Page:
photo of Aaron Higer in the Everglades
Field work in the Everglades, 1967
By the eighties Aaron was a recognized expert on south Florida hydrology, consulting with the National Geographic Society for their Atlas on North America, serving on the U.S. Justice Department’s Remedy Committee for the Everglades, chairing the USGS National Water-Use Committee and serving on the Dade County Technical Committee for the location of new well fields. Aaron was also the Chairman of a workshop on Meteorology, Hydrology and Water Management held as part of a US-India Symposium in Ahmeabad, India and took part in the Symposium on the Ecology and Conservation of the Usumacinta-Grijaula Delta in Tabasco, Mexico.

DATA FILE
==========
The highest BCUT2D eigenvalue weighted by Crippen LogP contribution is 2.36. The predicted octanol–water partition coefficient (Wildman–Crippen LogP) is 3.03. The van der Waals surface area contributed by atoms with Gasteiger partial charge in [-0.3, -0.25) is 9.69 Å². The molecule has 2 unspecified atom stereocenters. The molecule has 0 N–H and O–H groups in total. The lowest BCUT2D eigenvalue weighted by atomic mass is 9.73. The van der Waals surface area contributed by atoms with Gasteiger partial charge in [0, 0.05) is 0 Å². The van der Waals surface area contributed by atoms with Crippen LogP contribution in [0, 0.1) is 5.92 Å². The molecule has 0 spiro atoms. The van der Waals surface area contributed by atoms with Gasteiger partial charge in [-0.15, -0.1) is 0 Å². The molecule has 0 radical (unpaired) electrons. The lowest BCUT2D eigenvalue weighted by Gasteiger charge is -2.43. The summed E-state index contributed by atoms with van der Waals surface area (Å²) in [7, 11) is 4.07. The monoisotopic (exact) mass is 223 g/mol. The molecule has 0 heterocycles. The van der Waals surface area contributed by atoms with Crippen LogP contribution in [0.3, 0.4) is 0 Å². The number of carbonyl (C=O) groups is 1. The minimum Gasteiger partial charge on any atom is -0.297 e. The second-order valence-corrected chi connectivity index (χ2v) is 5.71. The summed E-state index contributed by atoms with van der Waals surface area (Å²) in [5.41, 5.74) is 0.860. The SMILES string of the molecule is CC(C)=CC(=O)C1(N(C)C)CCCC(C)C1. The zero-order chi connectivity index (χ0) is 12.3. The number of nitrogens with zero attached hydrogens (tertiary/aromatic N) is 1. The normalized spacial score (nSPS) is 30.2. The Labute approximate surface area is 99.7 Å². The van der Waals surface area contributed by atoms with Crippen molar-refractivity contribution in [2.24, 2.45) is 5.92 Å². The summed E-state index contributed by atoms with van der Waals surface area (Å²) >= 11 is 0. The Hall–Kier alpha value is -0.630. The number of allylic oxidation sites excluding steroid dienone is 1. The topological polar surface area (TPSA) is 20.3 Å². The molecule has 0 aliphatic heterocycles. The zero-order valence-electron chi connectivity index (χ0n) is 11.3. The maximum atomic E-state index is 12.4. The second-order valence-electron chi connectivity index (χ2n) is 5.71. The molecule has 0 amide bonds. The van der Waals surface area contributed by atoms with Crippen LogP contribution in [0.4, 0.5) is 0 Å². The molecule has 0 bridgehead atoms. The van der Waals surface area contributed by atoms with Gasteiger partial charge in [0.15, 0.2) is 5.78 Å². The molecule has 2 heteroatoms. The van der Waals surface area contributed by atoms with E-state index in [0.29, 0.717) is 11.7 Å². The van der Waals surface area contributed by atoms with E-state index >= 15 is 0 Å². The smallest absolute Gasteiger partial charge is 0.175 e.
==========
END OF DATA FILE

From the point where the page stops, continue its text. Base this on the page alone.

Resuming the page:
In 1992 Aaron transferred to West Palm Beach, Florida, to serve as the USGS liaison with the South Florida Water Management District and other agencies co-located in their District Headquarters. This transfer represented a great personal sacrifice for Aaron and his family who were in the process of rebuilding a home devastated by Hurricane Andrew. Four years later, Aaron was tapped to serve as a member of the Working Group of the South Florida Ecosystem Restoration Task Force and as the Coordinator of the USGS South Florida
photo of Aaron Higer at a Miami meeting
Miami Subdistrict Luncheon, 1997